A Pastor for Governor?

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Some Massachusetts voters are wondering if Scott Lively, a pastor, would be allowed to be Governor of Massachusetts.  “What about the ‘separation of church and state?‘”  Well, not only would I be allowed to be governor, but I would have some excellent role models from the past who were also pastors and outspoken Christian statesmen.

The most recent was John Lewis Bates, like me both a pastor and a lawyer, who was Governor from 1903 to 1905 and served with distinction.  Reverend Governor Bates was a Republican who defeated both the Democrat and Socialist candidates ( a fact that gives me hope since I am an Independent running on a mostly Republican platform, while Charlie Baker is a Republican running as a Democrat and Martha Coakley is a Democrat running as a Socialist).

Like me, a reformer who earned the ire of corrupt entrenched interests (by appointing a reform-minded judge to a key post), Pastor Bates went on to serve as President of the Massachusetts Constitutional Convention of 1918, which further reformed the commonwealth by downsizing the government — requiring that it could have no more than 20 departments.  This happens to be a central goal of my plan as well — the downsizing and streamlining of government.

Then, of course, were the founders of Massachusetts (and of the United States) who were some of the most outspoken Christian advocates in history.  Five term Governor Bradford, signed the Mayflower Compact, America’s first constitution, which declared the colony’s purpose as “the advancement of the Christian religion.”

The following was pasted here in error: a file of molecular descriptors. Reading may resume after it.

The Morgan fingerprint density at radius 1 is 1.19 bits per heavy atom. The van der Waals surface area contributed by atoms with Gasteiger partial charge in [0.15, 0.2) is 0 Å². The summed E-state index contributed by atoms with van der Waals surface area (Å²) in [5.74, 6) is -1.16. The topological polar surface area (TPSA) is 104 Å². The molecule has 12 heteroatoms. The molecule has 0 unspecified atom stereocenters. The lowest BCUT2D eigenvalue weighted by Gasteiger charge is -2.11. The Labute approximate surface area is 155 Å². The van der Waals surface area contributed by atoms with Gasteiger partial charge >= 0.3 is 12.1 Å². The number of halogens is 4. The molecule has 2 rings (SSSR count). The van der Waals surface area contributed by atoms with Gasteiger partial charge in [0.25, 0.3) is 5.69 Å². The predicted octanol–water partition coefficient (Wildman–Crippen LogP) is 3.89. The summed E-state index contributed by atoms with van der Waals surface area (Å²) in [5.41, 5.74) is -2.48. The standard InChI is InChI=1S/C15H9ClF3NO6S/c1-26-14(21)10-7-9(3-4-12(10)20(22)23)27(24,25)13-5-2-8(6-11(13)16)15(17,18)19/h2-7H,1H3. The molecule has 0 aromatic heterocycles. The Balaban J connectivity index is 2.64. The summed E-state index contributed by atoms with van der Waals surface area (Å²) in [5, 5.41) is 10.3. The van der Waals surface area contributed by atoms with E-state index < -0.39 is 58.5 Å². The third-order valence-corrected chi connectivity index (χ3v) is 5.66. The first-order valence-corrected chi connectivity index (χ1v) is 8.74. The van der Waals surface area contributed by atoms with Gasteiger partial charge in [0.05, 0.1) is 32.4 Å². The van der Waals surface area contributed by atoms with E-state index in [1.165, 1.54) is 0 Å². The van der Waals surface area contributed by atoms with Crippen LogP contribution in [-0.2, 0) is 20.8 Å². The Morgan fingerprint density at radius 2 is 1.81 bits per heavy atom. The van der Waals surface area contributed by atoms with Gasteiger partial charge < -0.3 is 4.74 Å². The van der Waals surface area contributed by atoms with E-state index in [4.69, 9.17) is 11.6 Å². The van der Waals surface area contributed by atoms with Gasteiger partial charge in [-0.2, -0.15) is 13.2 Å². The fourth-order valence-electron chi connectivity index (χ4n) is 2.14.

John Winthrop served twelve terms.  He was the man who penned the famous, beautifully eloquent essay called “A City on a Hill” on how this new nation the Pilgrims founded would be a living example of Jesus’ Sermon on the Mount from Matthew Chapter 5.

President-Elect John F Kennedy cited Winthrop in an address to the General Court of Massachusetts, January 9th, 1961, saying “…I have been guided by the standard John Winthrop set before his shipmates on the flagship Arbella three hundred and thirty-one years ago, as they, too, faced the task of building a new government on a perilous frontier. “We must always consider”, he said, “that we shall be as a city upon a hill—the eyes of all people are upon us”.  He added “For of those to whom much is given, much is required” a direct quote from Luke 12:48.

While not a governor, Massachusetts Christian lawyer and statesman John Adams, a drafter of the Declaration of Independence became our first vice president and second U.S. president.  This brilliant man and indispensable leader among the founders wrote most of the Massachusetts Constitution and contributed to the U.S. Constitution as our delegate to the Continental Congress.  Reflecting the consensus of the founders he famously declared: “Our Constitution was made only for a moral and religious people. It is wholly inadequate to the government of any other.”

Importantly, the phrase “separation of church and state” is not found in the constitution.  It was a metaphor invented by Thomas Jefferson to reassure some Baptist leaders in Connecticut that the new government would not favor one Christian denomination over another as was common in Europe.  Only in 1947 did Supreme Court Justice Hugo Black (a vicious anti-Catholic and KKK member) fraudulently invoke Jefferson’s metaphor to justify the de-Christianization of American government in Everson v Board of Education. In 1961, while the soon-to-be first Catholic President (JFK) was enjoying unprecedented popularity, Black wrote the majority opinion in Torcaso v Watkins, declaring Atheism to be a religion, and effectively handing Atheists the power to push Christianity out of public life through litigation, staring first with the elimination of prayer in public schools in 1963.

Since the 1960s, schoolchildren have been taught a Marxist rather than Biblical worldview and their heritage as a Christian “City on a Hill” has been deliberately hidden from them.  It is no wonder then, that so many people today think it is unconstitutional for a pastor to be governor. And why they can’t understand why everything in our society is crumbling before our eyes while violence and perversion is exploding.

I suggest that only a submitted-to-God pastor with the boldness to speak the truth without apology or equivocation can lead this commonwealth back to security and prosperity, because as the Scripture promises in Psalm 33:12, “Blessed is the Nation whose God is the Lord.”

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